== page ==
GENERAL INTRODUCTION OF THE LAW OF EVIDENCE

     One of the legacies of imperialism is the adoption of the adversarial system of adjudication. Here, judges are not allowed to descend into the arena. It is opposed to the inquisitorial/inquisitional system where judges are allowed to seek for and give evidence. The inquisitorial system is practiced in France.
     Substantive law and the law of evidence are co-joined. They can be said to be Siamese twins. Presentation of evidence is key to the successful outcome of a case/suit. No matter how gifted a lawyer is, he needs the sacrosanct rules of evidence. Evidence has been described as the heartbeat of the law. Thus, Substantive law cannot operate in vacuum, it must be ‘mixed’ with evidence. The combined effect of the proper mixing of evidence with substantive law leads to the success of most suits. Evidence is important in civil and criminal matters.

     Evidence can’t be easily defined. However, a number of scholars have attempted to give a precise definition of 'evidence'. Some of these definitions are worth considering.

1. Phipson:
“Evidence, in the first sense means the testimony, whether oral, documentary or real, which may be legally received in order to prove or disprove some fact in dispute.”
The above definition has been criticized for being restrictive and limited in scope since the definition does not take into consideration, electronically generated evidence, tape recording and sky-writing.

2. Cross:
“Evidence is defined as the testimony, hearing and document which the court of law will accept as evidence of a fact-in-issue.”
The major shortcoming of the above definition is that it does not take into account inadmissible evidence and facts in disproof of facts in issue. What are these?

3. Nokes:
“Facts which are legally admissible and the legal means of attempting to prove such facts.”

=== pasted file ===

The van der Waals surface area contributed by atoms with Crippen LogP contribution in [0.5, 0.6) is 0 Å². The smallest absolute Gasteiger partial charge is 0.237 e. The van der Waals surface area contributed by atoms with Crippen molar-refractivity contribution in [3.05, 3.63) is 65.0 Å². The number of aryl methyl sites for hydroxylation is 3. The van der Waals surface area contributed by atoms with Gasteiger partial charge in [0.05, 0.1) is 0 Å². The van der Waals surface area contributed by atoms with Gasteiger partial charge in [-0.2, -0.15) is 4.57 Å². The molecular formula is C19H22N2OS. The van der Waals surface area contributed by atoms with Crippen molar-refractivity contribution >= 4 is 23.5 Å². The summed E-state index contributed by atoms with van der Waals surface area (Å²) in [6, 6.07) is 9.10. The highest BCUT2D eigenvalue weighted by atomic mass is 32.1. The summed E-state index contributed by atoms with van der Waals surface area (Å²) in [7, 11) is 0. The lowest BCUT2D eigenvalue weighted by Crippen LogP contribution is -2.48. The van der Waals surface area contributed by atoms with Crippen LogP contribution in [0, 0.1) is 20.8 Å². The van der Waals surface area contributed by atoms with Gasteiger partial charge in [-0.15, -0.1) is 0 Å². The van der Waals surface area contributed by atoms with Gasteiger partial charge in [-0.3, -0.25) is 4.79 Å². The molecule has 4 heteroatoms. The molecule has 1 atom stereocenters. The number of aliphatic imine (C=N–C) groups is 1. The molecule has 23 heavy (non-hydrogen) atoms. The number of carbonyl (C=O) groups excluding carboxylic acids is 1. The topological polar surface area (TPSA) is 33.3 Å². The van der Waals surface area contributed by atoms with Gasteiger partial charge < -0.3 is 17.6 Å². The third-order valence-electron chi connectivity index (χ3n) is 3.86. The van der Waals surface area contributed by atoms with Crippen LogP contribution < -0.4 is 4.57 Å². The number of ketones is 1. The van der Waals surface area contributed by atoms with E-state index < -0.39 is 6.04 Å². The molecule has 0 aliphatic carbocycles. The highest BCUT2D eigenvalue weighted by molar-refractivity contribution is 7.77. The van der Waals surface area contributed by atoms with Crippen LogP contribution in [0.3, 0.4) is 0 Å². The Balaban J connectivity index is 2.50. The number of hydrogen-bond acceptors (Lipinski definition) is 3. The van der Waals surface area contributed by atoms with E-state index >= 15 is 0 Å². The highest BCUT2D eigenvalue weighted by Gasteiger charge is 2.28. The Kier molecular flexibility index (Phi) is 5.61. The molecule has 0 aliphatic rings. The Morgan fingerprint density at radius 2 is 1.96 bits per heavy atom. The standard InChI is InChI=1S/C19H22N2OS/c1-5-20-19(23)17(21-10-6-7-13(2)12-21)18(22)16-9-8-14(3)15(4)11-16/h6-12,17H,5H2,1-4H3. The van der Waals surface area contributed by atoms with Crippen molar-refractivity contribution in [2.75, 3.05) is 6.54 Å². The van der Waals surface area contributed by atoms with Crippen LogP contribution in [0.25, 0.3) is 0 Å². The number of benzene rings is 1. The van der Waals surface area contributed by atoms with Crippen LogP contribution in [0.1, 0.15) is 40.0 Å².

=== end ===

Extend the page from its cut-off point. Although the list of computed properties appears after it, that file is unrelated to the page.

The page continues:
The main shortcoming of this definition is that it didn’t take cognizance of the fact that the court can admit illegally obtained evidence. By virtue of sections 14 and 15 of the Evidence Act 2011, improperly obtained evidence are admissible in court unless the court is convinced that the desirability of admitting such evidence is outweighed by the undesirability.

4. Aguda:
            Evidence is the means by which facts are proved but excluding inferences and arguments.
            Inferences are necessarily part of evidence. For example, the court is empowered to infer the intention of a person from the nature of his action. Thus, where a person is found in possession of an item soon after the theft, the courts can infer the person is the thief. This invalidates Aguda’s definition. Furthermore, S. 28 Evidence Act makes inferences part and parcel of confession.

5. Judicial definition:
            In Onya v Ogbuji, the court defined ‘Evidence’ as any specie of proof or probative matter legally presented at the trial by the parties and through the medium of witnesses, records, documents, exhibits, concrete objects, etc. for the purpose of inducing belief in the mind of the court or jury as to their contentions.

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